This week in Illinois history: Jan. 7-13
Jan. 7, 1967—Chicago. Fire ravages McCormick Place on Lake Shore Drive. In the wee hours of the morning, during a housewares exhibition, a trickle of smoke caught the attention of some janitors. Though well intentioned, their efforts to douse the flame without sounding an alarm (they used carpet and brooms to try to smother it) proved disastrous. Unfortunately, the small blaze soon grew into a five-alarm catastrophe, made worse by lack of water pressure at nearby hydrants. By the time it was over (10 a.m.), the exhibition hall was in ruins.
Jan. 8, 1993—Palatine. Brown’s Chicken and Pasta owners Richard and Lynn Ehlenfeldt are killed along with five other workers in a robbery gone bad. Once the robbers seized $2,000 in cash, they turned their deadly aim toward the couple and five employees. Police learned of the crime hours later, when family members reported the workers didn't come home from work. A decade later, police implicated a former worker and his cohort in the massacre.
Jan. 9, 1893—Chicago. World's Columbian Exposition draws enthusiastic crowds. According to the Illinois History Journal’s Digital Research Library, this gala was a triumphant return of sorts for the city damaged by an infamous fire two decades earlier. Companies closed their doors to allow employee attendance, and “tremendous crowds, fabulous parades, special ceremonies and breathtaking fireworks” greeted the revelers. Almost three-quarters of a million people attended, the journal says.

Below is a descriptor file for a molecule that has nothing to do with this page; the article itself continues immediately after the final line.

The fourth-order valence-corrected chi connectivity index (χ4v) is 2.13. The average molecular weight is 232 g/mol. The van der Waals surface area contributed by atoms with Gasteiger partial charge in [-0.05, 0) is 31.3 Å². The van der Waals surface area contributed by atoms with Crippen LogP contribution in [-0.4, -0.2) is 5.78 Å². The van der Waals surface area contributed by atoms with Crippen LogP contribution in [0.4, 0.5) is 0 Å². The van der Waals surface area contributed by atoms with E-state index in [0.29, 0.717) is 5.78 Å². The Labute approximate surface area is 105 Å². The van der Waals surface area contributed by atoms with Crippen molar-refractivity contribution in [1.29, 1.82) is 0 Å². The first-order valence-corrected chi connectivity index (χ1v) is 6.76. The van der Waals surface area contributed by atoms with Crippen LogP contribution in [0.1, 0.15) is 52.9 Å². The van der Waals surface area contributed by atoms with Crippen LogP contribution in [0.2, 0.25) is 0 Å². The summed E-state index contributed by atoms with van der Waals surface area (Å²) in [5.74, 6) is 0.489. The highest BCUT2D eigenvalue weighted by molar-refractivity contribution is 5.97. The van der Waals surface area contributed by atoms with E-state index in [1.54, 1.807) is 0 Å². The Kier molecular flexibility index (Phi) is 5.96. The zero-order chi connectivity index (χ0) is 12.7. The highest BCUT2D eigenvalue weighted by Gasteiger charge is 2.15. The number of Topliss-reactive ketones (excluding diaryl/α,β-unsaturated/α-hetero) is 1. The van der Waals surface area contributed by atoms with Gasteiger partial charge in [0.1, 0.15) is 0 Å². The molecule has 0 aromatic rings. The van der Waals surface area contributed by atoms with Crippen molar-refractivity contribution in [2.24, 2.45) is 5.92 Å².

Jan. 10, 1949—Springfield. Gov. Adlai E. Stevenson takes office. Known as an “eloquent speaker” and a man of great intellect, Stevenson nevertheless lost the presidency twice to Gen. Dwight D. Eisenhower during the 1950s. Critics said he was “out of touch with the concerns of ordinary people.” But voters still felt his political impact. In the 1930s, he urged his fellow Midwesterners to defend Europe in WWII, and as a United Nations ambassador, he spoke in favor of addressing the blight of poverty.
Jan. 11, 1998—Springfield. Democrat Jesse White becomes the first African-American secretary of state. An Alton native, White came to politics after graduating from Alabama State College, serving in the military and playing professional baseball, according to his biography on The History Makers website. After several years of teaching physical education in Illinois schools, he ran for a seat in the General Assembly in 1974. Eighteen years later, he switched to local politics as Cook County recorder of deeds, and by 1998, he became Illinois's secretary of state.
Jan. 12, 1857—Springfield. William H. Bissell is sworn in as governor. Though Bissell was a medical doctor (he graduated from Philadelphia Medical College in 1835), he later earned a law degree and served in the state legislature. After serving in the Mexican War, he again practiced law and later was elected governor, despite a case of paralysis of his legs. Unfortunately, he contracted pneumonia and passed away in office.
Jan. 13, 1960—Gurnee. Actor Kevin Anderson is born. A performer on both stage and screen, Anderson has co-starred with Julia Roberts, Richard Gere, Michelle Pfeiffer and other big names in Hollywood. His ambition landed him a role in Risky Business, the 1983 Tom Cruise vehicle. He later had roles in Miles from Home, In Country and Death of a Salesman. In a Chicago Tribune profile, he once admitted liking pizza, beer and hot fudge sundaes and owning a yellow Jaguar XKE.